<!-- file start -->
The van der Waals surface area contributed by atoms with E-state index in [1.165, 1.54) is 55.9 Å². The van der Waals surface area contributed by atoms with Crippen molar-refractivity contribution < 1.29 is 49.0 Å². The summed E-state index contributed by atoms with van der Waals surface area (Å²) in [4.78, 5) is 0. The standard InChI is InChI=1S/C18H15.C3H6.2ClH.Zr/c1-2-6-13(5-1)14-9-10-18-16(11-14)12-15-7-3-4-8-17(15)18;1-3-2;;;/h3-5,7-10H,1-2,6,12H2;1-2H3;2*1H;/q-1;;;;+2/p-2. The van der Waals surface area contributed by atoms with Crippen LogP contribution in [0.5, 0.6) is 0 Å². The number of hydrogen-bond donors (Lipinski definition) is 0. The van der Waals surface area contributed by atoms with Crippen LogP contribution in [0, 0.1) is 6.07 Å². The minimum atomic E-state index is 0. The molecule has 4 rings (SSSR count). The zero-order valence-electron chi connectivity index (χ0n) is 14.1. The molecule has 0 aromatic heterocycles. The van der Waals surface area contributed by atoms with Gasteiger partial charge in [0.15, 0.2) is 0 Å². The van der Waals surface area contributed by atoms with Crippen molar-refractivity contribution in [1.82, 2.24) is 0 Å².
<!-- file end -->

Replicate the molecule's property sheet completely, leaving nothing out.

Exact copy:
The van der Waals surface area contributed by atoms with E-state index in [1.165, 1.54) is 55.9 Å². The van der Waals surface area contributed by atoms with Crippen molar-refractivity contribution < 1.29 is 49.0 Å². The summed E-state index contributed by atoms with van der Waals surface area (Å²) in [4.78, 5) is 0. The standard InChI is InChI=1S/C18H15.C3H6.2ClH.Zr/c1-2-6-13(5-1)14-9-10-18-16(11-14)12-15-7-3-4-8-17(15)18;1-3-2;;;/h3-5,7-10H,1-2,6,12H2;1-2H3;2*1H;/q-1;;;;+2/p-2. The van der Waals surface area contributed by atoms with Crippen LogP contribution in [0.5, 0.6) is 0 Å². The number of hydrogen-bond donors (Lipinski definition) is 0. The van der Waals surface area contributed by atoms with Crippen LogP contribution in [0, 0.1) is 6.07 Å². The minimum atomic E-state index is 0. The molecule has 4 rings (SSSR count). The zero-order valence-electron chi connectivity index (χ0n) is 14.1. The molecule has 0 aromatic heterocycles. The van der Waals surface area contributed by atoms with Gasteiger partial charge in [0.15, 0.2) is 0 Å². The van der Waals surface area contributed by atoms with Crippen molar-refractivity contribution in [1.82, 2.24) is 0 Å².